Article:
I am a UK-trained Neonatologist working in Starship NICU in Auckland, New Zealand. I am a member of the Douglas Starship Simulation faculty and lead the simulation programmer in NICU. My key simulation interests include education, communication and patient safety. I have been an active member of IPSS since 2011, member of the Education Committee since 2012, am a past Co-Chair of the Education Committee (2017-2018) and a current member of the Board of Directors. In collaboration with others, I established the IPSS-INSPIRE Fellowship in 2018 and am on the working group leading this initiative. My vision for IPSS is to continue to support collaborative knowledge sharing and research development in the pediatric and perinatal simulation community. My wish for IPSS is to see an increasing number of non-physician members and to support and develop the ability of those still at the early stage of simulation.



Dr. Carl Horsley

Intensivist, Counties Manukau Health, Auckland, New Zealand

Clinical Lead for Patient Safety, Health Quality and Safety Commission, New Zealand

Dr. Carl Horsley dual trained in Emergency Medicine and Intensive Care, and works clinically in the Critical Care Complex of Middlemore Hospital in Auckland, New Zealand. As part of his work there, he developed an in-situ simulation program specifically focused on building the adaptive capacity of the ICU team. This was put to the test in the Whakaari volcanic eruption with Middlemore being the national burns centre responding to a mass casualty event.

Carl is currently completing an MSc in Human Factors and System Safety at Lund University, Sweden with a thesis focusing on the sociology of safety.  He is also part of the Resilient Healthcare Society which is an international collaboration exploring the implications of resilience engineering in healthcare. As Clinical Lead for Patient Safety at the Health Quality Safety Commission, Carl is also involved in developing innovative approaches that support “work-as-done” by frontline to improve both patient care and staff wellbeing. He has published several book chapters on resilient healthcare and presented widely on the topic.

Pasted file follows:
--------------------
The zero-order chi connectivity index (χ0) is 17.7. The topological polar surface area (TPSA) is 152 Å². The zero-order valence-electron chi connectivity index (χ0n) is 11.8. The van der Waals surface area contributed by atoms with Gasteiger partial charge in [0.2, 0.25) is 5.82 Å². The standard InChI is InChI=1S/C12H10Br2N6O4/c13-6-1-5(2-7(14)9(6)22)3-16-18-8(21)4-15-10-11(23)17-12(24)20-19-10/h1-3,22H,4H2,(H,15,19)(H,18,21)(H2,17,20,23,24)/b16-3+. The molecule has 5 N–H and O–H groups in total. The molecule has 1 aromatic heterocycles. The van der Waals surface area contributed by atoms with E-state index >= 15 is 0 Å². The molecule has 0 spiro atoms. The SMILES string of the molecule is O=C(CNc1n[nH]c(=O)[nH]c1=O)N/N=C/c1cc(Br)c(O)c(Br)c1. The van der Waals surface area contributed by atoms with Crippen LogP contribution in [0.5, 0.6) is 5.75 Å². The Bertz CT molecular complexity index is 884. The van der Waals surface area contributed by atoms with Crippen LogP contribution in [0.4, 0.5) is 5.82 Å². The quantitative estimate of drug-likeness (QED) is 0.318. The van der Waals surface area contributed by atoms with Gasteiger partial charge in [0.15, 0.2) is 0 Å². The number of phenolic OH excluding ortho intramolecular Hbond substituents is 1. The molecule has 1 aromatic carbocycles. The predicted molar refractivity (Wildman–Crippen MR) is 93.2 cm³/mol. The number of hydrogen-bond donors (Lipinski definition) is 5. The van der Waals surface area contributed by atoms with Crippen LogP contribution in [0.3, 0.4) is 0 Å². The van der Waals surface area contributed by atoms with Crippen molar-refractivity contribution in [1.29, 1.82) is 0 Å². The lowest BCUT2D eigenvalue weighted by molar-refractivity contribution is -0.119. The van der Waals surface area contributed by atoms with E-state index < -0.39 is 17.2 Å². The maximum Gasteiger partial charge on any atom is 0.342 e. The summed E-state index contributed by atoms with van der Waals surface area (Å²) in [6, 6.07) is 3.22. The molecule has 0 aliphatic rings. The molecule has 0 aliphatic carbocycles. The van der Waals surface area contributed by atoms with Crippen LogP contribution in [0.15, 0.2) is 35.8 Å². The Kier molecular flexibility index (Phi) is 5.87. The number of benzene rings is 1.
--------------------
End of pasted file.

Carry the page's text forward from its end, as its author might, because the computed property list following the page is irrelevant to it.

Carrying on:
Dr. Andrew Petrosoniak

Emergency Physician & Trauma Team Leader, Assistant Professor

St. Michael’s Hospital and University of Toronto

Following an unsuccessful career as an intramural basketball player, Dr. Petrosoniak now works as an emergency physician and trauma team leader at St. Michael’s Hospital. He’s an assistant professor at the University of Toronto and an associate scientist at the Li Ka Shing Knowledge Institute. He’s the lead for translational simulation at St. Michael’s Hospital which involves the application of simulation techniques to identify issues and support the design of solutions related to healthcare delivery and improving health service outcomes.

More accurately, he seeks to reduce the number of F-bombs by providers linked to poor system/space design in healthcare. He also applies this work in the private sector as the co-founder of Advanced Performance Healthcare Design, a design and consulting firm that uses multi-modal simulation techniques to inform the design of clinical infrastructure, equipment and high performing teams.